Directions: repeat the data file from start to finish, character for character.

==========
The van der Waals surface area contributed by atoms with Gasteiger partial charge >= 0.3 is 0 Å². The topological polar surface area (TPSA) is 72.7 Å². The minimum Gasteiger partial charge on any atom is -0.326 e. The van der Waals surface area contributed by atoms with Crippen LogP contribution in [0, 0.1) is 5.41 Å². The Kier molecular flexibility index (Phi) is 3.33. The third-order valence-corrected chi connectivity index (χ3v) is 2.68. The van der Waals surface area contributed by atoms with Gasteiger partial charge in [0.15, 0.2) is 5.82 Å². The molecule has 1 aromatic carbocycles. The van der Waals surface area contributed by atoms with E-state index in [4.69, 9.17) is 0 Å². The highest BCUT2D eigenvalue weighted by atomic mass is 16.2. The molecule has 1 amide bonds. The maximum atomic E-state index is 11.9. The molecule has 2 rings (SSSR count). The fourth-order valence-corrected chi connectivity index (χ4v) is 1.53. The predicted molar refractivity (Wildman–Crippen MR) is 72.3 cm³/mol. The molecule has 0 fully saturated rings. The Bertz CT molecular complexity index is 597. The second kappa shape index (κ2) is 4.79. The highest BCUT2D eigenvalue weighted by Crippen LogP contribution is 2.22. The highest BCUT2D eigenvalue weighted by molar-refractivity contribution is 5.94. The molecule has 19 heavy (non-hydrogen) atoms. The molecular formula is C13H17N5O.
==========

The van der Waals surface area contributed by atoms with Gasteiger partial charge >= 0.3 is 0 Å². The topological polar surface area (TPSA) is 72.7 Å². The minimum Gasteiger partial charge on any atom is -0.326 e. The van der Waals surface area contributed by atoms with Crippen LogP contribution in [0, 0.1) is 5.41 Å². The Kier molecular flexibility index (Phi) is 3.33. The third-order valence-corrected chi connectivity index (χ3v) is 2.68. The van der Waals surface area contributed by atoms with Gasteiger partial charge in [0.15, 0.2) is 5.82 Å². The molecule has 1 aromatic carbocycles. The van der Waals surface area contributed by atoms with E-state index in [4.69, 9.17) is 0 Å². The highest BCUT2D eigenvalue weighted by atomic mass is 16.2. The molecule has 1 amide bonds. The maximum atomic E-state index is 11.9. The molecule has 2 rings (SSSR count). The fourth-order valence-corrected chi connectivity index (χ4v) is 1.53. The predicted molar refractivity (Wildman–Crippen MR) is 72.3 cm³/mol. The molecule has 0 fully saturated rings. The Bertz CT molecular complexity index is 597. The second kappa shape index (κ2) is 4.79. The highest BCUT2D eigenvalue weighted by Crippen LogP contribution is 2.22. The highest BCUT2D eigenvalue weighted by molar-refractivity contribution is 5.94. The molecule has 19 heavy (non-hydrogen) atoms. The molecular formula is C13H17N5O.